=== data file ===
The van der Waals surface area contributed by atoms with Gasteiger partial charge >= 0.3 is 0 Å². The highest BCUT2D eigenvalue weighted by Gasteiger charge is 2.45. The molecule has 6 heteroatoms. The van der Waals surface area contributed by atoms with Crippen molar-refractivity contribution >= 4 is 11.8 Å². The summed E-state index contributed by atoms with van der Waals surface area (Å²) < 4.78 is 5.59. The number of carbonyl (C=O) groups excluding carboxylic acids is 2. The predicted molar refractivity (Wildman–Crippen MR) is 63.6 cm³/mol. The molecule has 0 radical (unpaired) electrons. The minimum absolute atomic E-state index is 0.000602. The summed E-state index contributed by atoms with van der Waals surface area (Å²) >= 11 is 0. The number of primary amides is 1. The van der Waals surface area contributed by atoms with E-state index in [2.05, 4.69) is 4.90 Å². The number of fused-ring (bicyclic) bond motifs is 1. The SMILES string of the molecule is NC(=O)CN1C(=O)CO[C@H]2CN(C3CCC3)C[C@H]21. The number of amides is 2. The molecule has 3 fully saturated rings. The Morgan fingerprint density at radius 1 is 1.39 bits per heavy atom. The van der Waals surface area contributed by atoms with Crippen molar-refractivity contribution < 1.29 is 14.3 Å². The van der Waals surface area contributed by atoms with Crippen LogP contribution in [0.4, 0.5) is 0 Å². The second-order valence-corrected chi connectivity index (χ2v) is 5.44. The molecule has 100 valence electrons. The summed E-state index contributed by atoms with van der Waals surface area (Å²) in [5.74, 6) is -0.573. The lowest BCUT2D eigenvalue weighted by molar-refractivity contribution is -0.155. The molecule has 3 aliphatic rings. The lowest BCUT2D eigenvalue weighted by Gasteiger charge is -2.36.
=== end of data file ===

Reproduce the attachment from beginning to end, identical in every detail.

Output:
The van der Waals surface area contributed by atoms with Gasteiger partial charge >= 0.3 is 0 Å². The highest BCUT2D eigenvalue weighted by Gasteiger charge is 2.45. The molecule has 6 heteroatoms. The van der Waals surface area contributed by atoms with Crippen molar-refractivity contribution >= 4 is 11.8 Å². The summed E-state index contributed by atoms with van der Waals surface area (Å²) < 4.78 is 5.59. The number of carbonyl (C=O) groups excluding carboxylic acids is 2. The predicted molar refractivity (Wildman–Crippen MR) is 63.6 cm³/mol. The molecule has 0 radical (unpaired) electrons. The minimum absolute atomic E-state index is 0.000602. The summed E-state index contributed by atoms with van der Waals surface area (Å²) >= 11 is 0. The number of primary amides is 1. The van der Waals surface area contributed by atoms with E-state index in [2.05, 4.69) is 4.90 Å². The number of fused-ring (bicyclic) bond motifs is 1. The SMILES string of the molecule is NC(=O)CN1C(=O)CO[C@H]2CN(C3CCC3)C[C@H]21. The number of amides is 2. The molecule has 3 fully saturated rings. The Morgan fingerprint density at radius 1 is 1.39 bits per heavy atom. The van der Waals surface area contributed by atoms with Crippen molar-refractivity contribution < 1.29 is 14.3 Å². The van der Waals surface area contributed by atoms with Crippen LogP contribution in [0.4, 0.5) is 0 Å². The second-order valence-corrected chi connectivity index (χ2v) is 5.44. The molecule has 100 valence electrons. The summed E-state index contributed by atoms with van der Waals surface area (Å²) in [5.74, 6) is -0.573. The lowest BCUT2D eigenvalue weighted by molar-refractivity contribution is -0.155. The molecule has 3 aliphatic rings. The lowest BCUT2D eigenvalue weighted by Gasteiger charge is -2.36.